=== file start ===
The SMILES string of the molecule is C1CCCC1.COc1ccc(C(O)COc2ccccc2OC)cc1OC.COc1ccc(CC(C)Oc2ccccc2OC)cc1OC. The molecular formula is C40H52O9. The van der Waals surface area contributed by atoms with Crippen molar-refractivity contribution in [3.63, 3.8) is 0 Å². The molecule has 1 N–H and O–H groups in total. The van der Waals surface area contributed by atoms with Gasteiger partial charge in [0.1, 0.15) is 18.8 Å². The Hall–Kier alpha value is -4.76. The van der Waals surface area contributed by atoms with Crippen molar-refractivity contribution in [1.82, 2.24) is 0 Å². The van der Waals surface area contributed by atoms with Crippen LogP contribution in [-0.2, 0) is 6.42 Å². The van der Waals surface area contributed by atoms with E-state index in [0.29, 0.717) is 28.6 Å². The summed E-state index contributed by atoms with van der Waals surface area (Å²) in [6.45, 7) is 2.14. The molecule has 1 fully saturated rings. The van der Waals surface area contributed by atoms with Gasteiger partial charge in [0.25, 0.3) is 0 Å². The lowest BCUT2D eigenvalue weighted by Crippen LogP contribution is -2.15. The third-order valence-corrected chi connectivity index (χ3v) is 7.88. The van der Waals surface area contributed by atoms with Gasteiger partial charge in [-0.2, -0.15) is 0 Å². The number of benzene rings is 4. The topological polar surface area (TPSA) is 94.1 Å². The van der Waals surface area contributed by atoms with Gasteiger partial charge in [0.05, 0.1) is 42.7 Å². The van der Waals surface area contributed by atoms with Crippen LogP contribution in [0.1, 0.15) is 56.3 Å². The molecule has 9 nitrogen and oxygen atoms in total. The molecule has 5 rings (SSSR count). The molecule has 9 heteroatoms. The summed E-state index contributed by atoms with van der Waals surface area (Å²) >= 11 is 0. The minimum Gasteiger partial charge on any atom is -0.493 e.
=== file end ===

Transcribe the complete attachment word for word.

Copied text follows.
The SMILES string of the molecule is C1CCCC1.COc1ccc(C(O)COc2ccccc2OC)cc1OC.COc1ccc(CC(C)Oc2ccccc2OC)cc1OC. The molecular formula is C40H52O9. The van der Waals surface area contributed by atoms with Crippen molar-refractivity contribution in [3.63, 3.8) is 0 Å². The molecule has 1 N–H and O–H groups in total. The van der Waals surface area contributed by atoms with Gasteiger partial charge in [0.1, 0.15) is 18.8 Å². The Hall–Kier alpha value is -4.76. The van der Waals surface area contributed by atoms with Crippen molar-refractivity contribution in [1.82, 2.24) is 0 Å². The van der Waals surface area contributed by atoms with Crippen LogP contribution in [-0.2, 0) is 6.42 Å². The van der Waals surface area contributed by atoms with E-state index in [0.29, 0.717) is 28.6 Å². The summed E-state index contributed by atoms with van der Waals surface area (Å²) in [6.45, 7) is 2.14. The molecule has 1 fully saturated rings. The van der Waals surface area contributed by atoms with Gasteiger partial charge in [0.25, 0.3) is 0 Å². The lowest BCUT2D eigenvalue weighted by Crippen LogP contribution is -2.15. The third-order valence-corrected chi connectivity index (χ3v) is 7.88. The van der Waals surface area contributed by atoms with Gasteiger partial charge in [-0.2, -0.15) is 0 Å². The number of benzene rings is 4. The topological polar surface area (TPSA) is 94.1 Å². The van der Waals surface area contributed by atoms with Gasteiger partial charge in [0.05, 0.1) is 42.7 Å². The van der Waals surface area contributed by atoms with Crippen LogP contribution in [0.1, 0.15) is 56.3 Å². The molecule has 9 nitrogen and oxygen atoms in total. The molecule has 5 rings (SSSR count). The molecule has 9 heteroatoms. The summed E-state index contributed by atoms with van der Waals surface area (Å²) >= 11 is 0. The minimum Gasteiger partial charge on any atom is -0.493 e.